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Back to opinion_2013_05_15_razonesmastectomiapreventiva
Marta Santisteban Eslava, specialist doctor of the area Breast Cancer Department of the Clínica Universidad de Navarra
Reasons for preventive mastectomy
The main reason why a person can undergo a preventive mastectomy (removal of the breasts) is if he or she is a carrier of a mutation Genetics manager for breast cancer, even if he or she has not yet developed it. In these people, the chances of manifesting the disease are very high, since they are between 80 and 90% of the cases that present the alteration Genetics.
In global terms, hereditary origin accounts for 8% of all breast tumors. The remaining 92% are not caused by Genetics. Of this hereditary 8%, the majority corresponds to the presence of mutations in the BRCA1 or BRCA2 genes, although other genes may be involved, although they are less frequent. To determine the existence of this mutation manager of the development of a breast and/or ovarian tumor, it is necessary to perform a molecular analysis of peripheral blood.
Initially, two options can be recommended for people who have already been found to be carriers of the mutation in one of these two genes. One consists of very close monitoring for early detection of the disease. In the case of the breast, early detection programs using imaging tests have already proven to be effective. In this case, a follow-up every 6 months is usually recommended, during which mammography and breast ultrasound are alternated with breast MRI at the next check-up. However, there is a risk of developing a cancer in the interval between one screening and another, so the disease is not prevented, although a very early diagnosis is facilitated. The second alternative for those who carry this mutation is the performance of a mastectomy (complete removal of the breasts). This is a more radical option, but more effective. The person is usually left with more peace of mind, since the risk of developing the disease is reduced by more than 85%. However, it should be emphasized that the risk is not completely eliminated either, given the difficulty of removing all the glandular tissue.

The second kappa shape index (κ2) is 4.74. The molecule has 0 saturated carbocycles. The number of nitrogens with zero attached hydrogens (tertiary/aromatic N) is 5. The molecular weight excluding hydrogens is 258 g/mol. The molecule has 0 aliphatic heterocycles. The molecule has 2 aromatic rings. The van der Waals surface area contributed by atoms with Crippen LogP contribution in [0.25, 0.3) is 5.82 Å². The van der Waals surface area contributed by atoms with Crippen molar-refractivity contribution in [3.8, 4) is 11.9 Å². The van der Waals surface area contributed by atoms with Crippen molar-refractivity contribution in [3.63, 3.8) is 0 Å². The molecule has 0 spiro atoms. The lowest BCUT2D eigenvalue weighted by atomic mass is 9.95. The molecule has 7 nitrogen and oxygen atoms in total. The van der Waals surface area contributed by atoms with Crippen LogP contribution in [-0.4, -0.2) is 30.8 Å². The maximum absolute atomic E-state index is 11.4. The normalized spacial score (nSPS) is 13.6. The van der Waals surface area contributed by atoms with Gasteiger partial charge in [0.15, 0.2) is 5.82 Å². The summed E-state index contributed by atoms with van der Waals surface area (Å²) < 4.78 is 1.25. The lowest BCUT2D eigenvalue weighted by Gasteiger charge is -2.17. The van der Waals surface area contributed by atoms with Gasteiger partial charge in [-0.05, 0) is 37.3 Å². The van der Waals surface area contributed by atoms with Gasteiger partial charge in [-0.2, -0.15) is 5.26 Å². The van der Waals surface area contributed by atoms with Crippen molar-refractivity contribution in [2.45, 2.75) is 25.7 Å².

Preventive mastectomy and breast reconstruction are usually performed in the same surgical procedure, so the psychological impact on the woman is less. However, the presence of the aforementioned genetic mutations - BRCA1 and BRCA2 - also implies a high risk, not only of breast cancer (also in men), but also of ovarian cancer. The added problem with this tumor is that there is no effective early detection technique. In ovarian cancer, a gynecological ultrasound scan can be performed in addition to the determination of the CA-125 marker, but its effectiveness in early detection has not been demonstrated. For this reason, ovarian cancer is usually diagnosed in advanced stages. Thus, when a woman presents one of the two genetic mutations, BRCA1 or BRCA2, in addition to mastectomy, removal of the ovaries is usually recommended (preferably, once maternity is satisfied) and part of the fallopian tubes. The latter is not an excessively complex surgery since it is a laparoscopic intervention.